julio 16, 2012 at 1:07 pm (Comic Books) (, , , , , , , , )

Lovely, lovely art by the awesome Dustin Nguyen.

When DC announced its New 52 initiative a year ago, I decided it made for a perfect jumping off point.  After following DC for little bit more than a decade, I’d grown increasingly dissatisfied with their creative philosophy and the way it affected an ever-larger swath of the books, so when they said that they’d be sorta-but-not-really starting over again in a way that suggested an emphasis on everything I’d grown to dislike about them, it seemed like too good an opportunity to pass up.  Sure, I’d miss out on stuff like J.H. Williams III’s Batwoman, or Paul Cornell’s awesome-sounding Demon Knights, but I could still rely on stuff like Young Justice and Superman Family for my DC fix.  What’s more, the fact that they weren’t part of the main universe allowed them to do things which I’d always wanted or have been ignored by the main books–stuff like a fixed timeline that allows characters to grow older, a return of the Lois and Clark partnership, and pure, unabashed, fun.

Apparently, I missed the memo indicating that this was unacceptable.

So Dan Didio has confirmed that DC has pulled the plug on Stephanie Brown’s guest appearance as Nightwing in Smallville Season 11, replacing her with former Oracle Barbara Gordon, and suddenly I wish that Didio had actually stayed on the Puerto Rico Comic Con panel he was supposed to attend so I could ream him properly.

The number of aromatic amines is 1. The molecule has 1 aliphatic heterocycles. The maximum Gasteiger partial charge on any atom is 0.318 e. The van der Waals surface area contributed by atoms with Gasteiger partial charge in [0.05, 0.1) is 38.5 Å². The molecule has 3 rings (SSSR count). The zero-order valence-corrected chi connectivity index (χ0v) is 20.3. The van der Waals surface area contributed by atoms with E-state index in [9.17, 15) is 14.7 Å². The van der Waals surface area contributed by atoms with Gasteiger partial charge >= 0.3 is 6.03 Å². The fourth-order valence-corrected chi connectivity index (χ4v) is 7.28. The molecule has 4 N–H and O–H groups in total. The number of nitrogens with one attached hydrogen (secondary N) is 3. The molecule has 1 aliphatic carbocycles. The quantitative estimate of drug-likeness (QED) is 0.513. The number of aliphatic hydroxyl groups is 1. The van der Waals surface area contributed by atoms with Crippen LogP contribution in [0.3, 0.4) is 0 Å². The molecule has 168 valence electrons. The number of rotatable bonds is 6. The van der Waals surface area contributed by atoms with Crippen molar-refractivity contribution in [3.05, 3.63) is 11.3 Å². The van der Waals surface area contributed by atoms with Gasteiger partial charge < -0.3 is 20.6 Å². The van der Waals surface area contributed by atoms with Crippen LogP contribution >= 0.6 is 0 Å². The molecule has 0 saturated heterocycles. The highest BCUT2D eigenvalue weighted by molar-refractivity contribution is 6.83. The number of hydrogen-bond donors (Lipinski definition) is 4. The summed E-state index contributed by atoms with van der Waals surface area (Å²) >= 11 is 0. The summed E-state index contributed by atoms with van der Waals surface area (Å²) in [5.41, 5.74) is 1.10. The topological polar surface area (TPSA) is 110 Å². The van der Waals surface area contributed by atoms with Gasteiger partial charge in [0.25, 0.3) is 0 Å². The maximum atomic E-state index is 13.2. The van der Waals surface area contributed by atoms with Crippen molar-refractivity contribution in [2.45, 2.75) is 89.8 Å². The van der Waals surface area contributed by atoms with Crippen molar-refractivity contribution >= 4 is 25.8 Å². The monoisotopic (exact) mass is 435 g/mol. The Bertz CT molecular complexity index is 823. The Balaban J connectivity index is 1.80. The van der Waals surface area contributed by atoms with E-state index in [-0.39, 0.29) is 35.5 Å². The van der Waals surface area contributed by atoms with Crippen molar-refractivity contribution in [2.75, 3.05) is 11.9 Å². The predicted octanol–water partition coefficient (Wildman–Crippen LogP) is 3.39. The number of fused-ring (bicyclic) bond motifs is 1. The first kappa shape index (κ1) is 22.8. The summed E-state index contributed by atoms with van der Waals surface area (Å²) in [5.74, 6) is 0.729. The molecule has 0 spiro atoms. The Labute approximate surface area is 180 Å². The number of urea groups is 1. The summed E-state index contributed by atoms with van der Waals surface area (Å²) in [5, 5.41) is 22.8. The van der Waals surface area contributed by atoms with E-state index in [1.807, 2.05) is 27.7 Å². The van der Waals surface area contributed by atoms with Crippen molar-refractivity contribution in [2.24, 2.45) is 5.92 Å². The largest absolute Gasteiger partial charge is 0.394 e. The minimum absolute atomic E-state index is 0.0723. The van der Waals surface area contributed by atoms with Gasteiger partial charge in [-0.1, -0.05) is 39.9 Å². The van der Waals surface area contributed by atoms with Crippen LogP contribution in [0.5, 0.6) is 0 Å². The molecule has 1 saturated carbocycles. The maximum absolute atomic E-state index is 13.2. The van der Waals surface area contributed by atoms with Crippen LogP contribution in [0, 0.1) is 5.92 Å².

I mean, this defies belief.  We’d gotten an announcement a month ago; this was a done deal, and one that made me (as well as many other Steph fans) incredibly happy, since it meant a) Stephanie’s first appearance in print after the series chronicling her tenure as Batgirl was cancelled last year to make way for the new 52 (nonwithstanding a few cameos on out-of-continuity titles like Tiny Titans and Batman: The Brave and The Bold)  b) it’d be written by Bryan Q. Miller, who wrote said comic and was an integral part in making it a critical success, and c) it followed up on hints he’d dropped about Stephanie’s future on that book.

What’s more, the argument for her exclusion–that she’s apparently not “iconic” enough, and that Barbara would be more so in these particular circumstances–is ridiculous on the face of it.   Yes, the character of Barbara Gordon is far more recognizable than that of Stephanie Brown, having the benefit of numerous TV appearances–as Batgirl, and occasionally, Oracle–throughout the decades, so if they’d announced that she’d replaced her as Batgirl, I’d think the decision had some merit even as I’d hate every bit of it. As Nightwing, however?  She’s no more iconic than a non-iconic thing. The only recognizable character to use that identity is Dick Grayson, and he’s most recognizable as Robin anyway.

If we assume the argument is being made in good faith–and I don’t, for reasons that I’ll get to in a moment–then it betrays some very pernicious thinking from the part of DC.  Yes, name recognition can be useful when developing, say, an animated series adapting a comic book; while it won’t guarantee success, it does give an early indication of whether a product will be able to support itself, which a good thing to have when one is spending so much money on an uncertain venture. However, this was not a concern here.  Steph-as-Nightwing was not meant to be a sales draw.  She was not supposed to carry the book.  In fact, she was merely meant to be an Easter Egg for fans of the character in a book where the continuing adventures of the Smallville cast is supposed to be the draw.  The fact that it actually appeared to have drawn interest from people who’d previously ignored the series but loved Steph was a bonus, nothing more. Not only that, Smallville already had a history as a series where things like iconicity weren’t always a concern: throughout the TV show’s history, we got Stargirl but not Batman, Bart Allen but not Wonder Woman.  Stephanie Brown as Nightwing fit right in.